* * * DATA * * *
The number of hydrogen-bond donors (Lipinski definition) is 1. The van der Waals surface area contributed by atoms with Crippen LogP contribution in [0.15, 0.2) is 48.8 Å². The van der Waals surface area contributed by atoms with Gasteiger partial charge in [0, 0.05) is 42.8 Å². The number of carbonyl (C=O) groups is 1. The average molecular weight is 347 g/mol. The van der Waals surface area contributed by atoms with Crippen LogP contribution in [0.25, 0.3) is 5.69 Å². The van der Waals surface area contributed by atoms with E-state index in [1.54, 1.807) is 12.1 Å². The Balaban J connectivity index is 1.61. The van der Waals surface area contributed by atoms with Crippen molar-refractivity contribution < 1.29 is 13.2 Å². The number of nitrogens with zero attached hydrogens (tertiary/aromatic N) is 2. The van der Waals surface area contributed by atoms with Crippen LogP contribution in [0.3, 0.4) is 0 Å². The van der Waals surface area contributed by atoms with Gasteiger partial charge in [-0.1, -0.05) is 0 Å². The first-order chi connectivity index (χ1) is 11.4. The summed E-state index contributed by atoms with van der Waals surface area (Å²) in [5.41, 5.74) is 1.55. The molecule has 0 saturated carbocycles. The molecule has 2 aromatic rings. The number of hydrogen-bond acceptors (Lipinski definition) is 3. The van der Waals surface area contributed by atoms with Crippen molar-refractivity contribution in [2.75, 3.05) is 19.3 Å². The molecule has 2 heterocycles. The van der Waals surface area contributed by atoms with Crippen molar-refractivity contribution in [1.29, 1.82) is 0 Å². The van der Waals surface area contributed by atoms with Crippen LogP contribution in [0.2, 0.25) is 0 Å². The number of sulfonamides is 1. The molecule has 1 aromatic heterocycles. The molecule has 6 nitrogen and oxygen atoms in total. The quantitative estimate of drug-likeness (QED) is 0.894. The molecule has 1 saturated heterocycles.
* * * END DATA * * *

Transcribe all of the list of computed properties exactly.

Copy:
The number of hydrogen-bond donors (Lipinski definition) is 1. The van der Waals surface area contributed by atoms with Crippen LogP contribution in [0.15, 0.2) is 48.8 Å². The van der Waals surface area contributed by atoms with Gasteiger partial charge in [0, 0.05) is 42.8 Å². The number of carbonyl (C=O) groups is 1. The average molecular weight is 347 g/mol. The van der Waals surface area contributed by atoms with Crippen LogP contribution in [0.25, 0.3) is 5.69 Å². The van der Waals surface area contributed by atoms with E-state index in [1.54, 1.807) is 12.1 Å². The Balaban J connectivity index is 1.61. The van der Waals surface area contributed by atoms with Crippen molar-refractivity contribution < 1.29 is 13.2 Å². The number of nitrogens with zero attached hydrogens (tertiary/aromatic N) is 2. The van der Waals surface area contributed by atoms with Crippen LogP contribution in [0.3, 0.4) is 0 Å². The van der Waals surface area contributed by atoms with Gasteiger partial charge in [-0.1, -0.05) is 0 Å². The first-order chi connectivity index (χ1) is 11.4. The summed E-state index contributed by atoms with van der Waals surface area (Å²) in [5.41, 5.74) is 1.55. The molecule has 0 saturated carbocycles. The molecule has 2 aromatic rings. The number of hydrogen-bond acceptors (Lipinski definition) is 3. The van der Waals surface area contributed by atoms with Crippen molar-refractivity contribution in [2.75, 3.05) is 19.3 Å². The molecule has 2 heterocycles. The van der Waals surface area contributed by atoms with Crippen molar-refractivity contribution in [1.29, 1.82) is 0 Å². The van der Waals surface area contributed by atoms with Crippen LogP contribution in [0.2, 0.25) is 0 Å². The number of sulfonamides is 1. The molecule has 1 aromatic heterocycles. The molecule has 6 nitrogen and oxygen atoms in total. The quantitative estimate of drug-likeness (QED) is 0.894. The molecule has 1 saturated heterocycles.